Gymnastics is a sport based around explosive power, with a heavy focus on the lower body. As a result, it’s crucial that gymnasts have a very strong set of legs to help them sprint, jump, land, and do high-difficulty skills. Not to mention, the forces in gymnastics and insanely high, ranging between 15-18x body weight in impact forces. To handle these forces safely, and reduce the risk of injury, a robust leg conditioning program is essential.
The problem is as a coach wrapping your head around creating a good, well-rounded lower body strength program can be a nightmare. Many are endless YouTube videos, social media posts, and clinics giving people thousands of drills. Without a systematic approach and way to categorize things, people can get lost easily.
In this blog post, I wanted to share how to think about lower body strength programs to give people a good mental framework to use. Then, I will offer specific power progressions that can be used to turn these strength gains into explosive skill work.
Before we dive in, remember that if you are a coach looking for the best drills, strength exercises, and technique tips we are closing in on an epic 3-day online gymnastics event The SHIFT Symposium. We have 30 speakers lined up to give 30 lectures, and you will get lifetime access to every recording, handout, drill PDF, and Q&A session.
But for now, lets dive in!
Table of Contents
Leg Strength Movement Categories
The main movement categories for the lower body that many strength and conditioning coaches use are the squat, hinge, split pelvis, single leg, and accessory. The first 4 are more straightforward, whereas the last is kind of an open bucket for things that help complement the first 4.
So with those 5, we can also add in a ‘gymnastics specific’ bucket that helps to blend the hybrid approach I like to promote and use with gymnasts. This helps us get the best of the classic general work research supports definitely increases strength and power, but also helps us fill in the gaps for more nuances things gymnasts need like punching and floor or springboard bounding.
With this in mind, let’s dive in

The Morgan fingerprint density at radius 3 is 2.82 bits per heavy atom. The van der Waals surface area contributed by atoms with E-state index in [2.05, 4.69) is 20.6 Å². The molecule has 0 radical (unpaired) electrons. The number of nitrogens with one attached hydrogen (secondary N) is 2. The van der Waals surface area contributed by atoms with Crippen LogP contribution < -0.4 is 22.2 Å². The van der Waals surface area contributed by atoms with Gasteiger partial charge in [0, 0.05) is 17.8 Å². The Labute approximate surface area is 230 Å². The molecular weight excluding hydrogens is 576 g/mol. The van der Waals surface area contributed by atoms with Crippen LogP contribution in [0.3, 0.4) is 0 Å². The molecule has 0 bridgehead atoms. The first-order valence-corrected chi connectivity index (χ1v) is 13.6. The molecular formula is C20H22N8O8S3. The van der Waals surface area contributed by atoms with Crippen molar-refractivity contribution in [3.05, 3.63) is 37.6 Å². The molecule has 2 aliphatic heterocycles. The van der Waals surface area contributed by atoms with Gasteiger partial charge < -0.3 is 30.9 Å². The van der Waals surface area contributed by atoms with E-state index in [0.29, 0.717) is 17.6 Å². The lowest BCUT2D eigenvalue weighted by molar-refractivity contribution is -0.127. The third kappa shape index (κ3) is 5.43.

This category tends to be the most obvious for people working in gymnastics. The squat pattern is pretty well known, and we see it all the time in landings. That said, there are about a billion different squatting exercises out there to build leg strength.
Personally, I like to go with a classic goblet squat.
These are great because they are simple to teach/learn, and can be easily progressed or regressed for gymnasts of different levels. If someone is doing well, we can increase the weight being held or give them two dumbbells to hold in a front rack. If someone is struggling, we can reduce the weight, give them a box to squat to to reduce the range of motion, or put some small plates under their heels to accommodate for ankle flexibility. I shoot for 3-4 sets of 8-10 reps, starting anywhere in the 20-40 range based on the gymnast.
When progressing the squat to more power variations, I love seated dumbbell jumps.
Athletes will sit on the corner of a box with light dumbbells in their hands and feet flat. From here, they tip their chest forward slightly, push as hard as they can down into the ground, and explode to a massively high stretch jump. Go for 3-4 sets of 3-5 with a solid rest in between to help keep things high-intensity. Usually, 5-8lb dumbbells are perfect for weight.
Hinging movements sometimes scares people in gymnastics, as they worry things like kettlebell deadlifts will hurt a gymnast’s back. The reality is that one, this isn’t true. Well-coached deadlifts are perfectly safe for gymnasts, and honestly probably exactly what they need to develop the hamstrings and glutes to balance out the quads. Second, there are a lot of ways to hinge besides a kettlebell deadlift. While I use deadlifts a ton with gymnasts, I think the best entry point for hinge strength is a single-leg weighted hip lift.
This various really targets the glutes and hamstrings and is very easy to learn as well as do with a large group of gymnasts. Just be sure that the gymnasts stay hollow and don’t arch their back during the lift. 4 set of 8 on each side is the helpful starting point, in the 20-30lb range based on the gymnast.
Moving to power, one of the best transfers of hinging strength into useful gymnastics power is a broad jump.
While not specifically a movement we see in gymnastics all the time like squatting for landings, horizontal power is crucial for many other areas. Combined with split pelvis power (coming below), hinge power helps to create high-speed sprinting capacity needed for vault and floor. I usually go for 3-4 sets of broad jumps by themselves, and then eventually move to connected broad jumps.